feature of non-local interactions. For weak excitations, the CNN solves a linear scattering problem (i.e. the original PDE). For stronger excitations, the nonlinear cell-cell dynamics comes into play.
5.1 The Maxwell equation for TE waves
Our CNN design is based on a simple numerical technique that rests on Zuse's seminal work [15], [16] for solving Maxwell's equations in two dimensions for TE (transversal electric) waves [17]. Using µ0 = 0 = 1, Maxwell's equations take the form:
curl H
=
dE dt
curl
E
=
-
dE dt
div E = 0
div H = 0
For a TE field (propagating in the x-y plane), the electric field vector has only an Ez component, while the magnetic field bears the Hx and Hy components. A continuous time, spatially discretized form of the wave equations can be obtained by using a second-order, central finite difference approximation for the spatial deriatives:
dHxi,j dt
=
-
Ezi,j+1
+
Ezi,j-1 y2
-
2Ezi,j
dHyi,j dt
=
Ezi+1,j
+ Ezi-1,j - 2Ezi,j x2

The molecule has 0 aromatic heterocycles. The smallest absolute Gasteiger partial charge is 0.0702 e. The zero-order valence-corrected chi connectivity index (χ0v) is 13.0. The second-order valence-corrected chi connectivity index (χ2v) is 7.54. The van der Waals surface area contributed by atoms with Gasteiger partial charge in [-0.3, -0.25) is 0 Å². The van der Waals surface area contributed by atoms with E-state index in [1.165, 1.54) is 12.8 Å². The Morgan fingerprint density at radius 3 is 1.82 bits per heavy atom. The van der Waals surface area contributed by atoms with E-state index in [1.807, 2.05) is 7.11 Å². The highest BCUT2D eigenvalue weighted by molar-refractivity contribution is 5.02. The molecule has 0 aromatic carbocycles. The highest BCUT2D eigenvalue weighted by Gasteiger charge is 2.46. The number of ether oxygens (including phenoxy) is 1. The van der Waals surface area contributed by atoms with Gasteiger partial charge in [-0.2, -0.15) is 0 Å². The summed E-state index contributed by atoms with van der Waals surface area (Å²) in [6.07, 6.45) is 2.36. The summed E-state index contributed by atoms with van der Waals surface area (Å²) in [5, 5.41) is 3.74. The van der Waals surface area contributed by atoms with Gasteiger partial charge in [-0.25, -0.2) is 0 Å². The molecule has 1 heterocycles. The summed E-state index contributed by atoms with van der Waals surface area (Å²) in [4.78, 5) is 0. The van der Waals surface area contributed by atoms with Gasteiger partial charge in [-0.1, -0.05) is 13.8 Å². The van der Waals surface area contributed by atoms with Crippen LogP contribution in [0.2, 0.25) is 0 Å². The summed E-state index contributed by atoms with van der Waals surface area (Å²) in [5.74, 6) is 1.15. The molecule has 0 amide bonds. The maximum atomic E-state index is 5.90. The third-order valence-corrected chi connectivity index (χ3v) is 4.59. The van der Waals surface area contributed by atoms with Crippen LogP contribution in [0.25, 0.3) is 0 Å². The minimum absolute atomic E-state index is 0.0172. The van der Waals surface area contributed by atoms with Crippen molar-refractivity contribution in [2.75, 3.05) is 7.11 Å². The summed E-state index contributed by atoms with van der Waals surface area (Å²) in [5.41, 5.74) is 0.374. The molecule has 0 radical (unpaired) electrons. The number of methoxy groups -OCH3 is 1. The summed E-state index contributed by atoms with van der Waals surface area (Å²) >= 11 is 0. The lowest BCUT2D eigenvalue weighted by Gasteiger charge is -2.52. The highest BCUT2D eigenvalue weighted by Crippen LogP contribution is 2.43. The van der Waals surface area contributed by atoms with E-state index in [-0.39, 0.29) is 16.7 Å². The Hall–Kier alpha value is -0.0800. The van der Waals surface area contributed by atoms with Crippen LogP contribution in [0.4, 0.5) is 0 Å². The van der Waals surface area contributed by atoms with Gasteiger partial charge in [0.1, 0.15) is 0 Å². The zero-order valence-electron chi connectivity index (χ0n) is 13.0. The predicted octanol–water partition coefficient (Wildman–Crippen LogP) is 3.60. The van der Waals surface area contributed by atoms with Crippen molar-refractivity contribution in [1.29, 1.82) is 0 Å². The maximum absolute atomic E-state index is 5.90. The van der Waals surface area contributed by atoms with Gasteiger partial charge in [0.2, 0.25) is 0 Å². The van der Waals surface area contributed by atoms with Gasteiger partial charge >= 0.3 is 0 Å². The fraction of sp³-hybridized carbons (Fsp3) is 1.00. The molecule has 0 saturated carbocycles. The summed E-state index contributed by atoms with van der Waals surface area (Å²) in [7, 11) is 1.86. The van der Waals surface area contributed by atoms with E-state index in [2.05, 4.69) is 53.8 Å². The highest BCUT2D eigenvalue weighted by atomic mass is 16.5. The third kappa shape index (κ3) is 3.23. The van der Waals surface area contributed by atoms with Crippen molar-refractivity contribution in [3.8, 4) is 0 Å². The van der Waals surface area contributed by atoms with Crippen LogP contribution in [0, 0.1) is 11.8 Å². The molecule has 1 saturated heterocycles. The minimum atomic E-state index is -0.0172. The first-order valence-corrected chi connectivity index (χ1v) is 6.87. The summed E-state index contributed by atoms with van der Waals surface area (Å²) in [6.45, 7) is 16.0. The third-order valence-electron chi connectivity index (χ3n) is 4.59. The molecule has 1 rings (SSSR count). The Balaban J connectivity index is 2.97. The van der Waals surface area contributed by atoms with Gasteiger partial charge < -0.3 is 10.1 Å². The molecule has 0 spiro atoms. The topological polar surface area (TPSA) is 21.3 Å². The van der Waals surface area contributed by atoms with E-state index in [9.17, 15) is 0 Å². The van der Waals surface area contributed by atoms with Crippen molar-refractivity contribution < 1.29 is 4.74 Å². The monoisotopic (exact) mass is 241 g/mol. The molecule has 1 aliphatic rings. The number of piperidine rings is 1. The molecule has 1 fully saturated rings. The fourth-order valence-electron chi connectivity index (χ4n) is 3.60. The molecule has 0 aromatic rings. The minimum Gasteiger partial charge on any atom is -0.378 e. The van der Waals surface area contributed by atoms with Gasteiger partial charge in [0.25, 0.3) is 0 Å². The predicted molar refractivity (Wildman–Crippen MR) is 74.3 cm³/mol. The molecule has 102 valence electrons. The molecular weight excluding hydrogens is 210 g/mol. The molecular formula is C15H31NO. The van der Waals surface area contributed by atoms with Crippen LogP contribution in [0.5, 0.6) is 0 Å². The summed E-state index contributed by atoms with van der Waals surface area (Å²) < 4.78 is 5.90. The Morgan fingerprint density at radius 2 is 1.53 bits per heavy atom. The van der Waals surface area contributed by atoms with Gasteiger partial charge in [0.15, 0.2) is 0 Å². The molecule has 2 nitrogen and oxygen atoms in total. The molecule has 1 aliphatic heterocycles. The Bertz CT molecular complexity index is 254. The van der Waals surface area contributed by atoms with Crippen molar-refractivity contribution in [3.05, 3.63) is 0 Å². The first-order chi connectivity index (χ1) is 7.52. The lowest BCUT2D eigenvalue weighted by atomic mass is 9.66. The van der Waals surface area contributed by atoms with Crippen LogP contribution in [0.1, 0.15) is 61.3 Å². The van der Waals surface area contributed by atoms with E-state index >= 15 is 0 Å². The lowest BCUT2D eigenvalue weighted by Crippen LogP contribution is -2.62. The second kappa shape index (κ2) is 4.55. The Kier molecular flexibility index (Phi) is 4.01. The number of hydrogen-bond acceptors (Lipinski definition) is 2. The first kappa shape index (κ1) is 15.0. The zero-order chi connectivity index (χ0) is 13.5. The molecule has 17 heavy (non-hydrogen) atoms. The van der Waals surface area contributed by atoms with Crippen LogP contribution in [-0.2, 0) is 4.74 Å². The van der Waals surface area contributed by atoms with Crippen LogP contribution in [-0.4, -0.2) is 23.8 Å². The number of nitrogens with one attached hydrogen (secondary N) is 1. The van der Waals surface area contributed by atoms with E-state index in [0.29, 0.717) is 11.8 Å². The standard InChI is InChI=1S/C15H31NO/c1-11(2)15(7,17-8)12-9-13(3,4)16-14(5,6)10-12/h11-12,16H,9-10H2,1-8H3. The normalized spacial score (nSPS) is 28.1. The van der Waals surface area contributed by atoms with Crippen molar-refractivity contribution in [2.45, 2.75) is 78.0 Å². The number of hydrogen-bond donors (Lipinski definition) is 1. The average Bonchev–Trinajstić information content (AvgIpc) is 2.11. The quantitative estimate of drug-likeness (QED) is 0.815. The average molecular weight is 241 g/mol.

dEzi,j dt
=-
Hyi+1,j
+ Hyi-1,j x2
- 2Hyi,j
-
Hxi,j+1
+ Hxi,j-1 y2
- 2Hxi,j
Here x and y are the step width of the spatial discretization. We used x = y = 5 for all
the example simulations. The 'CNN-hardware' that evolves according to the above equations (and
thereby computes its solution) must be implemented as a three-layer CNN: One layer for each of
the Ez, Hx and Hy variables. Comparing the above equations with the CNN dynamical equations, the templates can be directly determined. The Hx and Hy layers are bi-directionally coupled to the Ez layer, and there is no direct coupling between Hx and Hy layers. The corresponding templates are:
0 0 0
0 0 0
BEz Hx
=
1 (x)2
-1 0
2 0
-1 0
BHxEz
=
1 (x)2

1 0
-2 0
1 0
010
0 -1 0
BEz Hy
=
1 (y)2

0 0
-2 1
0 0
BHy Ez
=
1 (y)2

0 0
2 -1
0 0
All self-feedback templates are:
6


000
A= 0 1 0
000